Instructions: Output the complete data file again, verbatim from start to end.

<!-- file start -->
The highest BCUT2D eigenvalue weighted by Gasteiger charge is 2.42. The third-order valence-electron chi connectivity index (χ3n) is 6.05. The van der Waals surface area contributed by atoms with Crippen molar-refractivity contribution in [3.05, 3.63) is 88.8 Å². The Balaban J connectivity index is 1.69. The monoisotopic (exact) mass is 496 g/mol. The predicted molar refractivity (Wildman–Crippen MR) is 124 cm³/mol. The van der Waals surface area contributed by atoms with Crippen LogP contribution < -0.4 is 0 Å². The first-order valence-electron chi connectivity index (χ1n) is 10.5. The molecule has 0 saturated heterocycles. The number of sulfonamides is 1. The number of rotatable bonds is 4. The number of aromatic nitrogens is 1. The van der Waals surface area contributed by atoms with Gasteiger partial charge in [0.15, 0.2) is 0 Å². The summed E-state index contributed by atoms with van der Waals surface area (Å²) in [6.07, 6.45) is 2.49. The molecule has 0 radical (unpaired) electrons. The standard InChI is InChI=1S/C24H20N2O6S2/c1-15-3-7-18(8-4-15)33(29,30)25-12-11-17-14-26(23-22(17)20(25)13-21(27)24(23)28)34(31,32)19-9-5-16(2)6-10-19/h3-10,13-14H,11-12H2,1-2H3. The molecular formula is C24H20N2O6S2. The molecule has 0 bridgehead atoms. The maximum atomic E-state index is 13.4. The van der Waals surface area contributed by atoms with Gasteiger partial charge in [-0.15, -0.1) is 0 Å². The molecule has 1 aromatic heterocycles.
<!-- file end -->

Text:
The highest BCUT2D eigenvalue weighted by Gasteiger charge is 2.42. The third-order valence-electron chi connectivity index (χ3n) is 6.05. The van der Waals surface area contributed by atoms with Crippen molar-refractivity contribution in [3.05, 3.63) is 88.8 Å². The Balaban J connectivity index is 1.69. The monoisotopic (exact) mass is 496 g/mol. The predicted molar refractivity (Wildman–Crippen MR) is 124 cm³/mol. The van der Waals surface area contributed by atoms with Crippen LogP contribution < -0.4 is 0 Å². The first-order valence-electron chi connectivity index (χ1n) is 10.5. The molecule has 0 saturated heterocycles. The number of sulfonamides is 1. The number of rotatable bonds is 4. The number of aromatic nitrogens is 1. The van der Waals surface area contributed by atoms with Gasteiger partial charge in [0.15, 0.2) is 0 Å². The summed E-state index contributed by atoms with van der Waals surface area (Å²) in [6.07, 6.45) is 2.49. The molecule has 0 radical (unpaired) electrons. The standard InChI is InChI=1S/C24H20N2O6S2/c1-15-3-7-18(8-4-15)33(29,30)25-12-11-17-14-26(23-22(17)20(25)13-21(27)24(23)28)34(31,32)19-9-5-16(2)6-10-19/h3-10,13-14H,11-12H2,1-2H3. The molecular formula is C24H20N2O6S2. The molecule has 0 bridgehead atoms. The maximum atomic E-state index is 13.4. The van der Waals surface area contributed by atoms with Gasteiger partial charge in [-0.15, -0.1) is 0 Å². The molecule has 1 aromatic heterocycles.